As a software developer, I have balanced working as a developer/tech lead/architect, etc for various large corporations with working as a an independent IT consultant, building and running software for a number of small organizations. Having the freedom to experiment in my personal work as well as exposure to professional enterprise practices has led to useful synergies, but balancing multiple projects has been quite difficult at time.
What follows are three posts with a retrospective of my latest project – porting fee.org to the Umbraco CMS, covering:
- Advice on personal time management for independent developers
- How I chose Umbraco as a CMS for this project
- Best-practices and tools for managing independent software projects.
- Content migration, custom feature implementation, launch planning, performance optimization, Amazon Web Services integration, and team engagement
I will cover the technical details of my latest project in the next post, but first, here is how I manage my time:
Speaking personally, the most difficult aspects of my work are 1 prioritizing tasks, 2 staying focused on them, and 3 work-life balance. At times in my career, there were times when I would spend only an hour or so per day working and the rest reading Wikipedia and debating in online forums. (By now, Wikipedia probably makes up over 80% of my general knowledge.) For most technical people who don’t work for top-tier software teams or are much more productive than their team average, it’s quite feasible to spend only a minority of their time doing their assigned work. But that’s not a very smart to spend one’s career. Anyway, here are my probably overly simple solutions for a more productive life as a developer:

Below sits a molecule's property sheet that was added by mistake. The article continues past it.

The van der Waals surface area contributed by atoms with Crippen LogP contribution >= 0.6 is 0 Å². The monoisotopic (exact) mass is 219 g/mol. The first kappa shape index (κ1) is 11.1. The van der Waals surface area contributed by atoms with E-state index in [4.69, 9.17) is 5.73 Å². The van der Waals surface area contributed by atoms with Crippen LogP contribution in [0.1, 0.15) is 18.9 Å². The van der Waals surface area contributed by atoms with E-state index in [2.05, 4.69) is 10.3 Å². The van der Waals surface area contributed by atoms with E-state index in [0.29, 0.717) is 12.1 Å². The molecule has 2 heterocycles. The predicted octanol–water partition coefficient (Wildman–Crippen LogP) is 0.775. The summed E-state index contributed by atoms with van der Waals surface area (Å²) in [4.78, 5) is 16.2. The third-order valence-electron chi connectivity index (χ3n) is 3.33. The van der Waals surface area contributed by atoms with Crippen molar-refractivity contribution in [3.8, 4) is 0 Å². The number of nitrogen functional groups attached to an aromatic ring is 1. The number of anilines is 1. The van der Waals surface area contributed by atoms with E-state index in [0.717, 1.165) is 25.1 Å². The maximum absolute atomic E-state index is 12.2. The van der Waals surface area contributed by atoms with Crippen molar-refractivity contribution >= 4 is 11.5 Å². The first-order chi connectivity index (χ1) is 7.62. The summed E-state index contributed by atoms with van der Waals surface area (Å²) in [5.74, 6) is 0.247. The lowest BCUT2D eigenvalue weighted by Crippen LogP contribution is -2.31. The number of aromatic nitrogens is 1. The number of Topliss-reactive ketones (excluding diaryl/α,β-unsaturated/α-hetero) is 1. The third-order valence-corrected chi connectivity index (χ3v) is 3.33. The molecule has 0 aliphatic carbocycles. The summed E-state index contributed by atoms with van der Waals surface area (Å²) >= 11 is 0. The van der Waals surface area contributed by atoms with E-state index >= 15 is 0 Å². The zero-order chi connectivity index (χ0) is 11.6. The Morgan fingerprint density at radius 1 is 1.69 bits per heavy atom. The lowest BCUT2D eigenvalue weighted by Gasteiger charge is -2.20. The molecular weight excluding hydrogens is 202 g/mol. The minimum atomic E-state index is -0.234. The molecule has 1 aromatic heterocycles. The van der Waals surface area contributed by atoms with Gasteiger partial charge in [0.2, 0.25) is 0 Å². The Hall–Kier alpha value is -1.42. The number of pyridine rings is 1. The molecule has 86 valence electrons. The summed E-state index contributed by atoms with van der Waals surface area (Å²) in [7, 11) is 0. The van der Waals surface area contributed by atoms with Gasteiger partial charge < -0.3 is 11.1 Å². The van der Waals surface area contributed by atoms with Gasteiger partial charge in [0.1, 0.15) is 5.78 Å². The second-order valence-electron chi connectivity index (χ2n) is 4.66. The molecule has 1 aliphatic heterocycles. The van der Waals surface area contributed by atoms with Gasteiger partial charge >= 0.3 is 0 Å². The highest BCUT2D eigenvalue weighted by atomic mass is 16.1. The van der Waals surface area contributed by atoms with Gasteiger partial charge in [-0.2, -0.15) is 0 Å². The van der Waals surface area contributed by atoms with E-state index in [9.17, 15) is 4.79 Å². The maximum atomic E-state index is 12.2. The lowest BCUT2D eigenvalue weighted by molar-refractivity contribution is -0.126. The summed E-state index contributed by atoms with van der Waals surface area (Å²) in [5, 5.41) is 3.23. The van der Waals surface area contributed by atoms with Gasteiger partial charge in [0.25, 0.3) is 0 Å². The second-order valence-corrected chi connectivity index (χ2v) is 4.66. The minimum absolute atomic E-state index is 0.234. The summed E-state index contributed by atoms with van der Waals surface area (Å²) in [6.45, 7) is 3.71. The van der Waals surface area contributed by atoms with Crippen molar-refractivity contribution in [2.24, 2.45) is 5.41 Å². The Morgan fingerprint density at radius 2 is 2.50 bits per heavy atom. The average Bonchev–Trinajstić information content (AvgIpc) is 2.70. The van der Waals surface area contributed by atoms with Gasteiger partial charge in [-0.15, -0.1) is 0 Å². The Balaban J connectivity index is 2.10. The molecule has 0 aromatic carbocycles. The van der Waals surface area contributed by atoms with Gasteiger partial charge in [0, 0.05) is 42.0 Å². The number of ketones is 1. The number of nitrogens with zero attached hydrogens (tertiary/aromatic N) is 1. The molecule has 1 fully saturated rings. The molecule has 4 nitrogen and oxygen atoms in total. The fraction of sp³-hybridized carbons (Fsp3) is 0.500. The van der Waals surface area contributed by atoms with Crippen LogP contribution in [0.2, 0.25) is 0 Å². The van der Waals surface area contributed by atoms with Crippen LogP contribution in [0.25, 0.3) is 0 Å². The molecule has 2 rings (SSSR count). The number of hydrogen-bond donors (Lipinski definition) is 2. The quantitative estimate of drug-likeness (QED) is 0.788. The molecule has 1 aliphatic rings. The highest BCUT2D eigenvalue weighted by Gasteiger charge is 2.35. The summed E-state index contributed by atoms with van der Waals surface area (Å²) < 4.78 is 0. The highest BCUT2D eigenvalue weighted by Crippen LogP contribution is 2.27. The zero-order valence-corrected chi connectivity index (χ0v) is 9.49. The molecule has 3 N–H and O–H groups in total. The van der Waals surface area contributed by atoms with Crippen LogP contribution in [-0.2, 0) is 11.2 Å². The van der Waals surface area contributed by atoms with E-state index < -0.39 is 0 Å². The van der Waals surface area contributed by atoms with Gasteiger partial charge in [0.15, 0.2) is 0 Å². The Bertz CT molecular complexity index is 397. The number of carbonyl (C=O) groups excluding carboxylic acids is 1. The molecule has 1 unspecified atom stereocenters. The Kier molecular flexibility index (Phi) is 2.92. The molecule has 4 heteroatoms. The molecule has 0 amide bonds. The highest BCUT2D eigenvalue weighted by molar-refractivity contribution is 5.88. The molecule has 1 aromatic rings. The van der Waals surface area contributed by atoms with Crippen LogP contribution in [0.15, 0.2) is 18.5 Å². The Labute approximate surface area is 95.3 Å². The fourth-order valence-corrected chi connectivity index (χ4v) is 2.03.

1: Make setting priorities the first thing you do, and write down tasks for every activity
Setting priorities is the most complex activity that human brains engage in, and it is also what suffers the most when our brain is fatigued. We’re just not very good at setting and remembering lists of things to do. (see “Your Brain at Work” by David Rock). So whether it’s for a six month project or a single day, I always start by writing down a list of tasks to be done and prioritizing them.
It used to be common for me to get to the office with a specific task on my mind, yet leave six hour later having worked on something entirely different. The solution to this is to making writing a prioritized set of tasks for the day the first thing I do every time I come to the office. I put task lists on paper or in Evernote, so I can refer to them later.
2: Use Project Tracking Software
On a professional level, I use project tracking software (JIRA) to write down all my tasks. I have used JIRA to manage projects with 25 developers and multiple teams as well as projects where I was the sole developer – task tracking is essential for any project. Using project tracking tools has many benefits for facilitating interaction with project stakeholders (that I will cover that in part #3), but it is quite essential for me to have a prioritized list of tasks for me to work on.
3: Use Test-Driven-Development